21st Century Library Customers – Greatest & Silent

The Greatest Generation
The Greatest Generation (sometimes referred to as the G.I. Generation) were adults before the Great Depression on one end, and also struggled through WWII on the other end. This generation was as much agrarian as industrial, lived in one place and worked at one job most of their life, and for the most part had their extended family also living around them. Although, WWII affected that mind set for several million men of that generation who fought in WWII (then came home to the G.I. Bill that provided them a college education), as well as affecting several million women who dominated the workforce during WWII. Tom Brokaw argued that these men and women fought not for fame and recognition, but because it was the right thing to do. He reflected “… on the wonders of these ordinary people whose lives are laced with the markings of greatness. At every stage of their lives they were part of historic challenges and achievements of a magnitude the world had never before witnessed.” When they came home, they rebuilt America into a superpower.

This generation of Americans grew up expecting to be able to live, work and enjoy life on what they learned in high school. “Life long learning” was not a part of their thinking. They are the 80 years or older library patrons who have lived in your community the longest and may constitute a large portion of your senior patrons. Their interests are typical of 20th Century library services – books, newspapers, leisure and recreational print material, a quiet place to read and socialize. The vast majority are not Digital Immigrants, but those few who are use a limited amount of technology by necessity, like Internet and email, and can generally by considered Traditional library users.

The Silent Generation
The Silent Generation is a term coined in a November 5, 1951, cover story of Time Magazine to refer to the generation coming of age at that time, born during the Great Depression and World War II. The article, (which defined the generation at the time as born from 1925 to 1945), claimed that the Silent Generation found its characteristics as grave and fatalistic, conventional, possessing confused morals, expecting disappointment but desiring faith, and for women, desiring both a career and a family. Time stated:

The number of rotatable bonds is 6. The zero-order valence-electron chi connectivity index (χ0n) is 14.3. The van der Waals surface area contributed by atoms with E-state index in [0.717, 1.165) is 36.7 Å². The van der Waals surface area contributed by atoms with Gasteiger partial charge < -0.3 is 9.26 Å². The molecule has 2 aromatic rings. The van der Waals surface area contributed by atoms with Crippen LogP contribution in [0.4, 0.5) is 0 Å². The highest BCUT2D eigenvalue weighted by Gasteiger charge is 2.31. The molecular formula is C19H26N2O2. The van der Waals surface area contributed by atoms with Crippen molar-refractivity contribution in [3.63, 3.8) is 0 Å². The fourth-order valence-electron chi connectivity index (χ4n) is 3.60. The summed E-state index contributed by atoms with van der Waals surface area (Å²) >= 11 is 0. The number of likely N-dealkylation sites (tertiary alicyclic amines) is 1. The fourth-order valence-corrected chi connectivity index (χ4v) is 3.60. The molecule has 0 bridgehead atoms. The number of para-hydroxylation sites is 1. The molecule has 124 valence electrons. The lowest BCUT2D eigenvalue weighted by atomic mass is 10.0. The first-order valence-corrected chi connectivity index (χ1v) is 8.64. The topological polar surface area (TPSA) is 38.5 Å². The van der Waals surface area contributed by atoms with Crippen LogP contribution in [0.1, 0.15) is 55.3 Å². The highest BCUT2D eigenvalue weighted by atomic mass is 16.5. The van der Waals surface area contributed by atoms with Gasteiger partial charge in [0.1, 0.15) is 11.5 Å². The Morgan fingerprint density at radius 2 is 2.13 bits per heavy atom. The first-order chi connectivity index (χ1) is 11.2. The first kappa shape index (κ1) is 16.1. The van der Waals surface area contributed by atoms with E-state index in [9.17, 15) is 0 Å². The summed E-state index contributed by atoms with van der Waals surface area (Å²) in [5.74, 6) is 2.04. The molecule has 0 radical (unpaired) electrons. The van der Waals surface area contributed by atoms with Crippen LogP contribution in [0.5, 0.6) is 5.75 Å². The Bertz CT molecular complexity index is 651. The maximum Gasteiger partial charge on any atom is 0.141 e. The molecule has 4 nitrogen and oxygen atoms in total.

Youth today is waiting for the hand of fate to fall on its shoulders, meanwhile working fairly hard and saying almost nothing. The most startling fact about the younger generation is its silence. With some rare exceptions, youth is nowhere near the rostrum. By comparison with the Flaming Youth of their fathers & mothers, today’s younger generation is a still, small flame. It does not issue manifestoes, make speeches or carry posters. It has been called the “Silent Generation.”

They were born on the cusp of the Greatest Generation and the Baby Boom Generation, at times possessing characteristics of both, while at other times evading grouping into either population. The label gained further note after William Manchester’s comment that the members of this generation were “withdrawn, cautious, unimaginative, indifferent, unadventurous and silent.” The name was used in their 1991 book “Generations” as their designation for that generation in the United States born from 1925 to 1941. The generation is also known as the Postwar Generation, when not neglected altogether and placed by marketers in the same category as the Greatest Generation. Silent Generation members are generally the offspring of Greatest Generation and the parents of later Baby Boomers, as well as early-half Generation Xers. (Taken from a Wikipedia article.)

As an essential caveat to the above, the Wikipedia article goes on to point out significant figures from that generation.

Describing this generation as the “Silent Generation” is a bit of a misnomer. In fact, many revolutionary leaders in the civil rights movement came from the Silent Generation, along with a wide assortment of artists and writers who fundamentally changed the arts in the United States. The Beat Poets, for example, were members of the Silent Generation, as were Martin Luther King and Gloria Steinem. Most rock stars of the 60s were of the Silent Generation, not the Boomers as some believe (some sources cite the Boomers as beginning in 1942; most claim the oldest of the Boomers were born in 1946). Even if the cut-off for the Silent Generation was 1943, it would still contain bands such as the Beatles and the Rolling Stones, as well as rock stars such as Frank Zappa, Jimi Hendrix and Janis Joplin in the Silent Generation. Elvis Presley was also of this generation, as were some of the most famous movie stars of all time such as Marlon Brando, Marilyn Monroe and James Dean.

The Silent Generation are the 65 years and older library patrons who are the majority of your senior patrons, and whose interests are typical of 20th Century library services – books, newspapers, leisure and recreational print material, a place to read and socialize. Most are not Digital Immigrants, but those who are use a limited amount of technology, like Internet and email, but can generally by considered Traditional library users.


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